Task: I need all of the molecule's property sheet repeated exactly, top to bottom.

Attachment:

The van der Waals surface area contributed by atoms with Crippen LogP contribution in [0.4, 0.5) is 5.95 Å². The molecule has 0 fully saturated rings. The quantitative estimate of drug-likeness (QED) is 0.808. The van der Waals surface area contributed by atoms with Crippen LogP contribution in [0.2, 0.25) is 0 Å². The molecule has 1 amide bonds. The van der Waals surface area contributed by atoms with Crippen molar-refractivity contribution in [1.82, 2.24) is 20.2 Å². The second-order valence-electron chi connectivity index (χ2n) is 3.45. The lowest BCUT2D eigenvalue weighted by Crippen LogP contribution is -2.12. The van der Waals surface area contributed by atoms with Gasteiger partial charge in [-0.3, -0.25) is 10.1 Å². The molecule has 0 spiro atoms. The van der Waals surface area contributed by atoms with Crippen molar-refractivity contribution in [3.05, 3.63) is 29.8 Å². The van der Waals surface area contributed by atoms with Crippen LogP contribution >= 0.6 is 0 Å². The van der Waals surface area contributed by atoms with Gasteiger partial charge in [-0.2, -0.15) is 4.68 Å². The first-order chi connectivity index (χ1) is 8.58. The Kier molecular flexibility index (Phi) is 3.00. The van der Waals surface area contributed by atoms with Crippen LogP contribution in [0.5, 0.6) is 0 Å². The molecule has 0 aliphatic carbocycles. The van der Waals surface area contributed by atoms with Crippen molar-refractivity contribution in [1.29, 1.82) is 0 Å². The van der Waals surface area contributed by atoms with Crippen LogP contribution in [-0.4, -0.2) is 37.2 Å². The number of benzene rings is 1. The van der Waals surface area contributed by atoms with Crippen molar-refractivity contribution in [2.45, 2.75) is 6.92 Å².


The van der Waals surface area contributed by atoms with Crippen LogP contribution in [0.4, 0.5) is 5.95 Å². The molecule has 0 fully saturated rings. The quantitative estimate of drug-likeness (QED) is 0.808. The van der Waals surface area contributed by atoms with Crippen LogP contribution in [0.2, 0.25) is 0 Å². The molecule has 1 amide bonds. The van der Waals surface area contributed by atoms with Crippen molar-refractivity contribution in [1.82, 2.24) is 20.2 Å². The second-order valence-electron chi connectivity index (χ2n) is 3.45. The lowest BCUT2D eigenvalue weighted by Crippen LogP contribution is -2.12. The van der Waals surface area contributed by atoms with Gasteiger partial charge in [-0.3, -0.25) is 10.1 Å². The molecule has 0 spiro atoms. The van der Waals surface area contributed by atoms with Crippen molar-refractivity contribution in [3.05, 3.63) is 29.8 Å². The van der Waals surface area contributed by atoms with Crippen LogP contribution >= 0.6 is 0 Å². The van der Waals surface area contributed by atoms with Gasteiger partial charge in [-0.2, -0.15) is 4.68 Å². The first-order chi connectivity index (χ1) is 8.58. The Kier molecular flexibility index (Phi) is 3.00. The van der Waals surface area contributed by atoms with Crippen LogP contribution in [0.5, 0.6) is 0 Å². The molecule has 0 aliphatic carbocycles. The van der Waals surface area contributed by atoms with Crippen molar-refractivity contribution in [1.29, 1.82) is 0 Å². The van der Waals surface area contributed by atoms with Crippen LogP contribution in [-0.4, -0.2) is 37.2 Å². The number of benzene rings is 1. The van der Waals surface area contributed by atoms with Crippen molar-refractivity contribution in [2.45, 2.75) is 6.92 Å².